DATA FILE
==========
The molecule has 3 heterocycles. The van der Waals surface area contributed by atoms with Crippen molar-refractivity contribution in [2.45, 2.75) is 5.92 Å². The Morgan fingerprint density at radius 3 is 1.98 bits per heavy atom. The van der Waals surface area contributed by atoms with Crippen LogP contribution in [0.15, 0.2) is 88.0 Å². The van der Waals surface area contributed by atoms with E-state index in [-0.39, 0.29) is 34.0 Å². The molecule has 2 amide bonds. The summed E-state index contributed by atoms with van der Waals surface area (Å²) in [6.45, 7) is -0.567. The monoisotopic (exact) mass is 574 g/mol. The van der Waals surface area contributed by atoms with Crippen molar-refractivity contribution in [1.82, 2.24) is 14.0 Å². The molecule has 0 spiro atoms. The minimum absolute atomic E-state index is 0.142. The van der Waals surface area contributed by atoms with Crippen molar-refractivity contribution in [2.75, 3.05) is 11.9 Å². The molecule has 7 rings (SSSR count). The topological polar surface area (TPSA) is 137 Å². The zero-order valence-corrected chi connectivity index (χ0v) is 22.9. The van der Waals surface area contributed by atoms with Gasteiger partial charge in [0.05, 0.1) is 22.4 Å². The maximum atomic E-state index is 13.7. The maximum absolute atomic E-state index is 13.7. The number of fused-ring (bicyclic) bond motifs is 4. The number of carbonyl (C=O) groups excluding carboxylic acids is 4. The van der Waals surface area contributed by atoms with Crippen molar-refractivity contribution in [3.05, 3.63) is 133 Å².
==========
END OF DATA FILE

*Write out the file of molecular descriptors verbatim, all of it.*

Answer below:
The molecule has 3 heterocycles. The van der Waals surface area contributed by atoms with Crippen molar-refractivity contribution in [2.45, 2.75) is 5.92 Å². The Morgan fingerprint density at radius 3 is 1.98 bits per heavy atom. The van der Waals surface area contributed by atoms with Crippen LogP contribution in [0.15, 0.2) is 88.0 Å². The van der Waals surface area contributed by atoms with E-state index in [-0.39, 0.29) is 34.0 Å². The molecule has 2 amide bonds. The summed E-state index contributed by atoms with van der Waals surface area (Å²) in [6.45, 7) is -0.567. The monoisotopic (exact) mass is 574 g/mol. The van der Waals surface area contributed by atoms with Crippen molar-refractivity contribution in [1.82, 2.24) is 14.0 Å². The molecule has 0 spiro atoms. The minimum absolute atomic E-state index is 0.142. The van der Waals surface area contributed by atoms with Crippen molar-refractivity contribution in [2.75, 3.05) is 11.9 Å². The molecule has 7 rings (SSSR count). The topological polar surface area (TPSA) is 137 Å². The zero-order valence-corrected chi connectivity index (χ0v) is 22.9. The van der Waals surface area contributed by atoms with Gasteiger partial charge in [0.05, 0.1) is 22.4 Å². The maximum atomic E-state index is 13.7. The maximum absolute atomic E-state index is 13.7. The number of fused-ring (bicyclic) bond motifs is 4. The number of carbonyl (C=O) groups excluding carboxylic acids is 4. The van der Waals surface area contributed by atoms with Crippen molar-refractivity contribution in [3.05, 3.63) is 133 Å².